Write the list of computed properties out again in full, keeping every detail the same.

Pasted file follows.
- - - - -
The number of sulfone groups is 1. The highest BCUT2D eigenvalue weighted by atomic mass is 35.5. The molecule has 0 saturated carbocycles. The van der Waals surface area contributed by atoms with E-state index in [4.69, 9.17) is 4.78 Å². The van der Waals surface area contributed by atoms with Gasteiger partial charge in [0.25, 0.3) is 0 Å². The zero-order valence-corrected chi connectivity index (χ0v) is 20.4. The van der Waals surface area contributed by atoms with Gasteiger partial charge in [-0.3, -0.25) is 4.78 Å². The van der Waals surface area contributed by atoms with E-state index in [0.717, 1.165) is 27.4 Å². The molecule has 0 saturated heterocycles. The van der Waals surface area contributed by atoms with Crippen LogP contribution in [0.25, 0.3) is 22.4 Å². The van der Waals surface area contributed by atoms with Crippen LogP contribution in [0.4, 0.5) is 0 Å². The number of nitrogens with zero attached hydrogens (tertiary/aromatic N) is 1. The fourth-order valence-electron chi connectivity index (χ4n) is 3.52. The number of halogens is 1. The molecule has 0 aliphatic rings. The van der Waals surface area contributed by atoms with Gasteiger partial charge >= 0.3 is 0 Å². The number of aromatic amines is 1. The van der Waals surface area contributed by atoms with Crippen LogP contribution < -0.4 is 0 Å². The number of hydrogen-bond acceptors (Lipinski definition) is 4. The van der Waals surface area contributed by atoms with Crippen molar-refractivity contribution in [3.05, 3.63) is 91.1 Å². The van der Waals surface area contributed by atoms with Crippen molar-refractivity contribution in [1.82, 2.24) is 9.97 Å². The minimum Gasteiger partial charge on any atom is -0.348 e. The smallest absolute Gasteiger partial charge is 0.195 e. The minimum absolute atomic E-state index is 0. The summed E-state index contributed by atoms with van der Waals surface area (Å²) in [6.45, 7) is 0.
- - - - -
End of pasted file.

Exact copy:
The number of sulfone groups is 1. The highest BCUT2D eigenvalue weighted by atomic mass is 35.5. The molecule has 0 saturated carbocycles. The van der Waals surface area contributed by atoms with E-state index in [4.69, 9.17) is 4.78 Å². The van der Waals surface area contributed by atoms with Gasteiger partial charge in [0.25, 0.3) is 0 Å². The zero-order valence-corrected chi connectivity index (χ0v) is 20.4. The van der Waals surface area contributed by atoms with Gasteiger partial charge in [-0.3, -0.25) is 4.78 Å². The van der Waals surface area contributed by atoms with E-state index in [0.717, 1.165) is 27.4 Å². The molecule has 0 saturated heterocycles. The van der Waals surface area contributed by atoms with Crippen LogP contribution in [0.25, 0.3) is 22.4 Å². The van der Waals surface area contributed by atoms with Crippen LogP contribution in [0.4, 0.5) is 0 Å². The number of nitrogens with zero attached hydrogens (tertiary/aromatic N) is 1. The fourth-order valence-electron chi connectivity index (χ4n) is 3.52. The number of halogens is 1. The molecule has 0 aliphatic rings. The van der Waals surface area contributed by atoms with Gasteiger partial charge >= 0.3 is 0 Å². The number of aromatic amines is 1. The van der Waals surface area contributed by atoms with Crippen LogP contribution < -0.4 is 0 Å². The number of hydrogen-bond acceptors (Lipinski definition) is 4. The van der Waals surface area contributed by atoms with Crippen molar-refractivity contribution in [3.05, 3.63) is 91.1 Å². The van der Waals surface area contributed by atoms with Crippen molar-refractivity contribution in [1.82, 2.24) is 9.97 Å². The minimum Gasteiger partial charge on any atom is -0.348 e. The smallest absolute Gasteiger partial charge is 0.195 e. The minimum absolute atomic E-state index is 0. The summed E-state index contributed by atoms with van der Waals surface area (Å²) in [6.45, 7) is 0.